United States District Court, D. Maine
MEMORANDUM OF DECISION AND ORDER ON DEFENDANTS'
MOTIONS TO DISMISS AND PLAINTIFF'S MOTION FOR LEAVE TO
FILE SECOND AMENDED COMPLAINT
E. Walker United States District Judge.
her Motion for Leave to File Second Amended Complaint (ECF
No. 48), Plaintiff Claire Adams abandons her “qui
tam” action. What remain are a federal whistleblower
claim advanced under the False Claims Act and a state law
whistleblower claim advanced under the Maine Whistleblower
Protection Act and the Maine Human Rights Act.
her Motion for Leave to File Second Amended Complaint,
Plaintiff endeavors to reinforce her whistleblower claims in
response to arguments pressed by Defendants through their
Motions to Dismiss (ECF Nos. 45 & 46). I
GRANT Plaintiff's motion to replace the
First Amended Complaint with the Second Amended Complaint and
will evaluate Defendants' motions based on the
allegations found in the Second Amended Complaint.
Second Amended Complaint
non-conclusory factual allegations are accepted as true for
purposes of ruling on Defendants' motions to dismiss.
Claire Adams was the Practice Director for Penobscot
Community Health Care (“PCHC) at its Seaport Community
Health Center (“Seaport”), beginning in October
2013 and ending with her June 5, 2015 suspension and June 17,
2015 resignation in lieu of termination.
PCHC is a federally qualified health center with its
headquarters and principal place of business in Bangor,
Maine. Defendant David Loxterkamp, MD, was PCHC's Medical
Director for Seaport when Ms. Adams served as Seaport's
Practice Director. Dr. Loxterkamp was also a member of the
physician advisory board for Defendant athenahealth.
athenahealth is a software company with its headquarters and
principal place of business in Watertown, Massachusetts. PCHC
and athenahealth are parties to a “master service
agreement” pursuant to which Seaport was to become a
showcase demonstration practice for athenahealth's
software products and services, in exchange for free use of
athenahealth's electronic medical record (EMR) software
products, use of a newly renovated and fully furnished
state-of-the-art medical facility in Belfast owned by
athenahealth at below-market rental rates, and free
“consulting services” concerning the design and
operations of Seaport's facility and practice.
August of 2014, after Seaport moved into athenahealth's
facility, Seaport began to work on implementation of an
athenahealth-promoted tablet product meant to streamline the
patient appointment check-in process. Shortly after
implementation, Ms. Adams raised concerns in writing to PCHC
management that the tablet and related software may not work
well with the practice's electronic medical record, may
divulge some patient information to athenahealth, and may
prevent providers from having ready access to an accurate
digest of relevant patient information and history.
efforts in this regard were viewed as obstructionists by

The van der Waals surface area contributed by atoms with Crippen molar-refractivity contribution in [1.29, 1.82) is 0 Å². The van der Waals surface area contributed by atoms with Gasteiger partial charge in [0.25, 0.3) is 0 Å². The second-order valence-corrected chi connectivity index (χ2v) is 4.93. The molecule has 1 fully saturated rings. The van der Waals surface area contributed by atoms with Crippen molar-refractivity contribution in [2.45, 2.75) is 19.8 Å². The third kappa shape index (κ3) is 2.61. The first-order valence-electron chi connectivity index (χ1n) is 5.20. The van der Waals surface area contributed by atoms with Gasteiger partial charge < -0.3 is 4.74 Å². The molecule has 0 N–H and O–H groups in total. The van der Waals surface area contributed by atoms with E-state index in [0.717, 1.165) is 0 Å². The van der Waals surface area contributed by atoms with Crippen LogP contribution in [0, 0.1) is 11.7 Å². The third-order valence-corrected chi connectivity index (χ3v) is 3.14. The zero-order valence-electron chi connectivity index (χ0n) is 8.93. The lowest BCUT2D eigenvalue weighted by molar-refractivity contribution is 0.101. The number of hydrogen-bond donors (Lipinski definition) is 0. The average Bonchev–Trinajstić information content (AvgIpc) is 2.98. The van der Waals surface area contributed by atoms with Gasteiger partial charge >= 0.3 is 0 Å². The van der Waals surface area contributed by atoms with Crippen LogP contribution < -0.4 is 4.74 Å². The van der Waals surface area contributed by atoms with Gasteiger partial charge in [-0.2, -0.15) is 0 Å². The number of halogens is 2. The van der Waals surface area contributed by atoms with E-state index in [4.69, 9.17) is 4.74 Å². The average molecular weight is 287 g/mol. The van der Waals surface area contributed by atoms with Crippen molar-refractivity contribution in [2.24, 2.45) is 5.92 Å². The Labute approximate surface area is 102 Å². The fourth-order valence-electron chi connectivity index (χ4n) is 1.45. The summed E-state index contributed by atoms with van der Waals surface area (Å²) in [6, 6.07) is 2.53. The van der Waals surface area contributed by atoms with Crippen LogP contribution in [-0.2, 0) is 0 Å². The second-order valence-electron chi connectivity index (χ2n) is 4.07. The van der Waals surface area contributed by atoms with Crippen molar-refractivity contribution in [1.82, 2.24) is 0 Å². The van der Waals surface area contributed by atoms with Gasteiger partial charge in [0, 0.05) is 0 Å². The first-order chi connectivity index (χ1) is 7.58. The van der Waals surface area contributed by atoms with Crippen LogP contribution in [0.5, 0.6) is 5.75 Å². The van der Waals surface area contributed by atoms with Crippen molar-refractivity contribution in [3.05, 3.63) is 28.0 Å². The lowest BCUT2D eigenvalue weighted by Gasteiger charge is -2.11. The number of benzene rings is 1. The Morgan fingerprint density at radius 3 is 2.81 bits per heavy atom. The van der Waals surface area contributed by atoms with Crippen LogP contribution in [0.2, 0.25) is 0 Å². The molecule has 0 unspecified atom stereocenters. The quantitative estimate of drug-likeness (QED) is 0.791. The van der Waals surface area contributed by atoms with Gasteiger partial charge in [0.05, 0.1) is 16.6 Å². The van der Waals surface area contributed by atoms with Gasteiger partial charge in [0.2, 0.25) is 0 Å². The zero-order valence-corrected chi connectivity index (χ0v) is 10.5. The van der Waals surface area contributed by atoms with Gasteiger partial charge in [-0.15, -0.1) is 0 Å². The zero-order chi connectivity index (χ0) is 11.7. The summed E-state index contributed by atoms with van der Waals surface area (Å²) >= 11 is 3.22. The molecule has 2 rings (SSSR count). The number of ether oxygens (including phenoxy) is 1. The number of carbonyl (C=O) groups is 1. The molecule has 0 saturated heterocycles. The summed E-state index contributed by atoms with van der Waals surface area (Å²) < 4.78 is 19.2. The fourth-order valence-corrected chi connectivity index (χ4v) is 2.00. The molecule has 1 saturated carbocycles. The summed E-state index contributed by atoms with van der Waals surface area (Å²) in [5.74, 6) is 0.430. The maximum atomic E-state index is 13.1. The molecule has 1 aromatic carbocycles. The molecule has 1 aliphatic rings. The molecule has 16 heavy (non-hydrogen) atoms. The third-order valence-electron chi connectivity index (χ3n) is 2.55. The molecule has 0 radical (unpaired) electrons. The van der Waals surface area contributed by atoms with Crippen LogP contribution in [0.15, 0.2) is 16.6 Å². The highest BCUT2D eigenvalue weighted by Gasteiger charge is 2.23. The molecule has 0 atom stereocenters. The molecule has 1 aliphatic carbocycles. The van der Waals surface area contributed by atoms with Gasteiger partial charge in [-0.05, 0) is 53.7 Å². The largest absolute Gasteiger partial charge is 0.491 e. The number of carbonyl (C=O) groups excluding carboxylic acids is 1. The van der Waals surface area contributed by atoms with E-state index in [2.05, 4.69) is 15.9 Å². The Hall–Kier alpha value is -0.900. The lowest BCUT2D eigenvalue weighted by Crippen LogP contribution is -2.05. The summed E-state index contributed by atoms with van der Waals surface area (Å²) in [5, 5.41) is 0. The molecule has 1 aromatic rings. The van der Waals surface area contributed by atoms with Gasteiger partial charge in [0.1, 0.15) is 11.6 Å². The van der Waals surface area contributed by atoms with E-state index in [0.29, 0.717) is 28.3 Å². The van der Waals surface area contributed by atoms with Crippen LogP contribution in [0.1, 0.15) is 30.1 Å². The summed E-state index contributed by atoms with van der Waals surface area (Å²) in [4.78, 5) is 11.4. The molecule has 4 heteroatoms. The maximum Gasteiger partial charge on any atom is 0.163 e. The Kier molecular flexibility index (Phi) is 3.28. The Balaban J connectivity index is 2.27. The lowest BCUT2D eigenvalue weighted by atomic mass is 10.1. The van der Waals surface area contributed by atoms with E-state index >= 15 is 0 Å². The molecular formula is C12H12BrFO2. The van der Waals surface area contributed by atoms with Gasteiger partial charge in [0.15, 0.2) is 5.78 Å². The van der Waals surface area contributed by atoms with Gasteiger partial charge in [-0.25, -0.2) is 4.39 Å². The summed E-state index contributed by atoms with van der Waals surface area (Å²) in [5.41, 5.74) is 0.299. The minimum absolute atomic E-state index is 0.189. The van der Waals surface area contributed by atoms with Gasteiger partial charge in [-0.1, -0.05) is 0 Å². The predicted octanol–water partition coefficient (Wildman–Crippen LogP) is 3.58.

certain pivotal personalities at PCHC, including Defendant
Loxterkamp, who was sufficiently angered by Plaintiff's
failure to go with the flow concerning the tablet software, a
second software product subsequently rolled out by
athenahealth, and other matters of great concern to
athenahealth, that he threatened to resign if PCHC did not
remove Plaintiff from her position. In this regard, Dr.
Loxterkamp and athenahealth prevailed, but PCHC was kind
enough to let Plaintiff retire in lieu of termination.
Following Plaintiff's departure, PCHC hired
athenahealth's project manager in her stead.
weeks before her departure, Plaintiff voiced certain concerns
in person to Lori Dwyer, PCHC's Chief Compliance Officer.
Specifically, Plaintiff observed that PCHC, at its Seaport
practice, engaged in the practice of referring all MaineCare
patients who were referred to physical therapy for the
maximum number of physical therapy appointments allowed by
MaineCare at Seaport's in-house physical therapy
department. Plaintiff indicated it was her opinion that the
referrals were irrespective of medical need because PCHC
encouraged patients to attend the maximum number of available
physical therapy appointments at Seaport. Plaintiff also
indicated to Ms. Dwyer that billing the MaineCare Medicaid
program for those appointments could be fraudulent.
on these material allegations, Plaintiff asserts in one count
two separate claims of whistleblower retaliation. The first
claim arises under the federal False Claims Act and serves as
the foundation for this Court's exercise of jurisdiction
over the matter. The second claim arises under the Maine
Whistleblower Protection Act and the Maine Human Rights Act.
In summary, Plaintiff alleges she was terminated for blowing
the whistle on MaineCare-billing and patient-safety concerns.
Plaintiff further alleges that her claims run not only
against PCHC, her official employer, but also against Dr.
Loxterkamp and athenahealth.
avoid dismissal, Plaintiff's complaint must provide
“a short and plain statement of the claim showing that
the pleader is entitled to relief.” Fed.R.Civ.P.
8(a)(2). Practically speaking, this means the complaint must
provide “enough facts to state a claim to relief that
is plausible on its face.” Bell Atl. Corp. v.
Twombly, 550 U.S. 544, 570 (2007). In applying this
standard, the Court will accept factual allegations as true
and consider whether the facts, along with reasonable
inferences that may arise from them, describe a plausible, as
opposed to merely conceivable, ...